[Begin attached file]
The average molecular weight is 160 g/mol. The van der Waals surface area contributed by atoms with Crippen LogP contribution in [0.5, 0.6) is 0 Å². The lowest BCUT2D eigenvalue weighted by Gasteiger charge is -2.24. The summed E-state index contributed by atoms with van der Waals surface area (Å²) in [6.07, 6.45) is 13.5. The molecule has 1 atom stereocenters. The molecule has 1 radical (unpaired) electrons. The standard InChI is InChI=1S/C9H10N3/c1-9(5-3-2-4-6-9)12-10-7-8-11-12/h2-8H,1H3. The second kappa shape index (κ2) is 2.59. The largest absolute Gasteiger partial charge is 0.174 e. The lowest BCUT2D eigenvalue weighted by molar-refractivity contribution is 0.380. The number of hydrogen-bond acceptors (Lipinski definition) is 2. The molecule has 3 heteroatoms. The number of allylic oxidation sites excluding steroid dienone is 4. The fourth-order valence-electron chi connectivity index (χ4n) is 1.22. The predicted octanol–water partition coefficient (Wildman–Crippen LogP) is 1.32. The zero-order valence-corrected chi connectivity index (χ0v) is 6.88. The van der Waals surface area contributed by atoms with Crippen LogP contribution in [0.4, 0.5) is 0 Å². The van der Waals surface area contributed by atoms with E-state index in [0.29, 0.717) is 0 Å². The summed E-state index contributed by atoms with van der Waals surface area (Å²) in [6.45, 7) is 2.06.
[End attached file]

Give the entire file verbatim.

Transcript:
The average molecular weight is 160 g/mol. The van der Waals surface area contributed by atoms with Crippen LogP contribution in [0.5, 0.6) is 0 Å². The lowest BCUT2D eigenvalue weighted by Gasteiger charge is -2.24. The summed E-state index contributed by atoms with van der Waals surface area (Å²) in [6.07, 6.45) is 13.5. The molecule has 1 atom stereocenters. The molecule has 1 radical (unpaired) electrons. The standard InChI is InChI=1S/C9H10N3/c1-9(5-3-2-4-6-9)12-10-7-8-11-12/h2-8H,1H3. The second kappa shape index (κ2) is 2.59. The largest absolute Gasteiger partial charge is 0.174 e. The lowest BCUT2D eigenvalue weighted by molar-refractivity contribution is 0.380. The number of hydrogen-bond acceptors (Lipinski definition) is 2. The molecule has 3 heteroatoms. The number of allylic oxidation sites excluding steroid dienone is 4. The fourth-order valence-electron chi connectivity index (χ4n) is 1.22. The predicted octanol–water partition coefficient (Wildman–Crippen LogP) is 1.32. The zero-order valence-corrected chi connectivity index (χ0v) is 6.88. The van der Waals surface area contributed by atoms with Crippen LogP contribution in [0.4, 0.5) is 0 Å². The van der Waals surface area contributed by atoms with E-state index in [0.29, 0.717) is 0 Å². The summed E-state index contributed by atoms with van der Waals surface area (Å²) in [6.45, 7) is 2.06.